Aristophanes’ Socrates is a kind of variegated caricature of trends and new ideas emerging in Athens that he believed were threatening to the city. We find a number of such themes prevalent in Presocratic philosophy and the teachings of the Sophists, including those about natural science, mathematics, social science, ethics, political philosophy, and the art of words. Amongst other things, Aristophanes was troubled by the displacement of the divine through scientific explanations of the world and the undermining of traditional morality and custom by explanations of cultural life that appealed to nature instead of the gods. Additionally, he was reticent about teaching skill in disputation, for fear that a clever speaker could just as easily argue for the truth as argue against it. These issues constitute what is sometimes called the “new learning” developing in 5th century B.C.E. Athens, for which the Aristophanic Socrates is the iconic symbol.
Born in the same decade as Plato (425 B.C.E.), Xenophon lived in the political deme of Erchia. Though he knew Socrates he would not have had as much contact with him as Plato did. He was not present in the courtroom on the day of Socrates’ trial, but rather heard an account of it later on from Hermogenes, a member of Socrates’ circle. His depiction of Socrates is found principally in four works: Apology—in which Socrates gives a defense of his life before his jurors—Memorabilia—in which Xenophon himself explicates the charges against Socrates and tries to defend him—Symposium—a conversation between Socrates and his friends at a drinking party—and Oeconomicus—a Socratic discourse on estate management. Socrates also appears in Xenophon’s Hellenica and Anabasis.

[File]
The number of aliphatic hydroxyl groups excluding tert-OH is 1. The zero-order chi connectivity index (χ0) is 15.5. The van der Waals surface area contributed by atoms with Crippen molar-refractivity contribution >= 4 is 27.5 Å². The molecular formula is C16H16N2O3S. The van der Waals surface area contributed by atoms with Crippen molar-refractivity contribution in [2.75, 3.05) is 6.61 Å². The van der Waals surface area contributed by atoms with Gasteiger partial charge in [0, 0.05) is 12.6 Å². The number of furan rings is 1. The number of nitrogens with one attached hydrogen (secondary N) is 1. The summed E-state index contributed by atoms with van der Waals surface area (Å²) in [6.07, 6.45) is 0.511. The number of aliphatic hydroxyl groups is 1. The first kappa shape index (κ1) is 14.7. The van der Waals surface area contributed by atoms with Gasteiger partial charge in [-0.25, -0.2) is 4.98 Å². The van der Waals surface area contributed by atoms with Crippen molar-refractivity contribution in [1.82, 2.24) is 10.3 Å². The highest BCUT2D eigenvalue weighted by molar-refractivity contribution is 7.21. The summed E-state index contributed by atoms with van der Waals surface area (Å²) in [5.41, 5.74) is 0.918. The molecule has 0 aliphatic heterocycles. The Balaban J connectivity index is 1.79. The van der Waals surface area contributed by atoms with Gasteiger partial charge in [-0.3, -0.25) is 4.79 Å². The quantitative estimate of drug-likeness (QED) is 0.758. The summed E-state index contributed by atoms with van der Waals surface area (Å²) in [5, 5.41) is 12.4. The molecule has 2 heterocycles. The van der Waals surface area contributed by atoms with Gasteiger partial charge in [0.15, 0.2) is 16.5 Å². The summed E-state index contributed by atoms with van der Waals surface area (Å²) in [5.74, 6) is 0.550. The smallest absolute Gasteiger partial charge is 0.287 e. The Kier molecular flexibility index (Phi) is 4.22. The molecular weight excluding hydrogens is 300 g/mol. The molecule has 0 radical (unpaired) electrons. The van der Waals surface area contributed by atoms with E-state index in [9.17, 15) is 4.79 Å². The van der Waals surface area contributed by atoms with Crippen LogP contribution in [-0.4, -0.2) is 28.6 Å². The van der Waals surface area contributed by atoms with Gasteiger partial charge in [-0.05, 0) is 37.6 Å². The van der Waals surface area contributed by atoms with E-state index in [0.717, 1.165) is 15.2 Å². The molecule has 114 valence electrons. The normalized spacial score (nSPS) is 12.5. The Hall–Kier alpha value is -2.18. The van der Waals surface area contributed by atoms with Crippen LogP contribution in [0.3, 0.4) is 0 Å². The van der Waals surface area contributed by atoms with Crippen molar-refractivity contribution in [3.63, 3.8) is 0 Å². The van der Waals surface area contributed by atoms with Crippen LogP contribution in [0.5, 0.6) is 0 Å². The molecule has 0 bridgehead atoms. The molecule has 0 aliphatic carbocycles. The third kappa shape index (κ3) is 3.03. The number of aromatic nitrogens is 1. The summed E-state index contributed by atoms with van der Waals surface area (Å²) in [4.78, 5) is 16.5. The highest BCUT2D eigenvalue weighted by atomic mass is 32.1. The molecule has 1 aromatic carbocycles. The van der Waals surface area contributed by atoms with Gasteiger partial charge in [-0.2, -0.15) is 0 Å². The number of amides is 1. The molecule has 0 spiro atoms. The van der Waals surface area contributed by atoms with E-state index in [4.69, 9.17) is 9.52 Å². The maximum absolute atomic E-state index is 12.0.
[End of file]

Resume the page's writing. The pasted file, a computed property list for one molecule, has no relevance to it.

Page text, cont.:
Xenophon’s reputation as a source on the life and ideas of Socrates is one on which scholars do not always agree. Largely thought to be a significant source of information about Socrates before the 19th century, for most of the 20th century Xenophon’s ability to depict Socrates as a philosopher was largely called into question. Following Schleiermacher, many argued that Xenophon himself was either a bad philosopher who did not understand Socrates, or not a philosopher at all, more concerned with practical, everyday matters like economics. However, recent scholarship has sought to challenge this interpretation, arguing that it assumes an understanding of philosophy as an exclusively speculative and critical endeavor that does not attend to the ancient conception of philosophy as a comprehensive way of life.